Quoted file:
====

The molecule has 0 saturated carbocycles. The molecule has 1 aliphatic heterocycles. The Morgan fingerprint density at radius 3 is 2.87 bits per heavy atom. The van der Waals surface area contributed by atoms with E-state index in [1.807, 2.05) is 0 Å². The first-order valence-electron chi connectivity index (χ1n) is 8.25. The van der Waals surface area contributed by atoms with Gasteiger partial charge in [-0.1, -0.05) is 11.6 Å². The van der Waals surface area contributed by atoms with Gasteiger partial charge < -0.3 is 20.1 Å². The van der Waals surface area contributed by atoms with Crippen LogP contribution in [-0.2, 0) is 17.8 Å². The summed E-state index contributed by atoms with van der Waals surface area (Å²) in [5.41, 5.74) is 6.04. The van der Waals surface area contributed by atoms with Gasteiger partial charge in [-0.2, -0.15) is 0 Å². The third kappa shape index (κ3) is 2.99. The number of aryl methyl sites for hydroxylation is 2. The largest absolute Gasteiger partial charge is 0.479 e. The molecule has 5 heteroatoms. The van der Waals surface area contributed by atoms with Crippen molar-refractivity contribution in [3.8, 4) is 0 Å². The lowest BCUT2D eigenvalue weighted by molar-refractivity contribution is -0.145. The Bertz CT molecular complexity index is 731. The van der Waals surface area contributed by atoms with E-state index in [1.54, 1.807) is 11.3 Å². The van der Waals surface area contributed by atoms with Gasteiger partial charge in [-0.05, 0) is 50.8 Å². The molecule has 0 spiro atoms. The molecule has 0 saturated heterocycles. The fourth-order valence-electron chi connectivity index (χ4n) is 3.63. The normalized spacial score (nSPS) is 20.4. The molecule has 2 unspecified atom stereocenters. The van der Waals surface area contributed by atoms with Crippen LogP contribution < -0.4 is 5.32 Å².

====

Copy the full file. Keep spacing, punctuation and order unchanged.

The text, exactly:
The molecule has 0 saturated carbocycles. The molecule has 1 aliphatic heterocycles. The Morgan fingerprint density at radius 3 is 2.87 bits per heavy atom. The van der Waals surface area contributed by atoms with E-state index in [1.807, 2.05) is 0 Å². The first-order valence-electron chi connectivity index (χ1n) is 8.25. The van der Waals surface area contributed by atoms with Gasteiger partial charge in [-0.1, -0.05) is 11.6 Å². The van der Waals surface area contributed by atoms with Gasteiger partial charge < -0.3 is 20.1 Å². The van der Waals surface area contributed by atoms with Crippen LogP contribution in [-0.2, 0) is 17.8 Å². The summed E-state index contributed by atoms with van der Waals surface area (Å²) in [5.41, 5.74) is 6.04. The van der Waals surface area contributed by atoms with Gasteiger partial charge in [-0.2, -0.15) is 0 Å². The third kappa shape index (κ3) is 2.99. The number of aryl methyl sites for hydroxylation is 2. The largest absolute Gasteiger partial charge is 0.479 e. The molecule has 5 heteroatoms. The van der Waals surface area contributed by atoms with Crippen molar-refractivity contribution in [3.8, 4) is 0 Å². The lowest BCUT2D eigenvalue weighted by molar-refractivity contribution is -0.145. The Bertz CT molecular complexity index is 731. The van der Waals surface area contributed by atoms with E-state index in [1.54, 1.807) is 11.3 Å². The van der Waals surface area contributed by atoms with Gasteiger partial charge in [-0.05, 0) is 50.8 Å². The molecule has 0 spiro atoms. The molecule has 0 saturated heterocycles. The fourth-order valence-electron chi connectivity index (χ4n) is 3.63. The normalized spacial score (nSPS) is 20.4. The molecule has 2 unspecified atom stereocenters. The van der Waals surface area contributed by atoms with Crippen LogP contribution < -0.4 is 5.32 Å².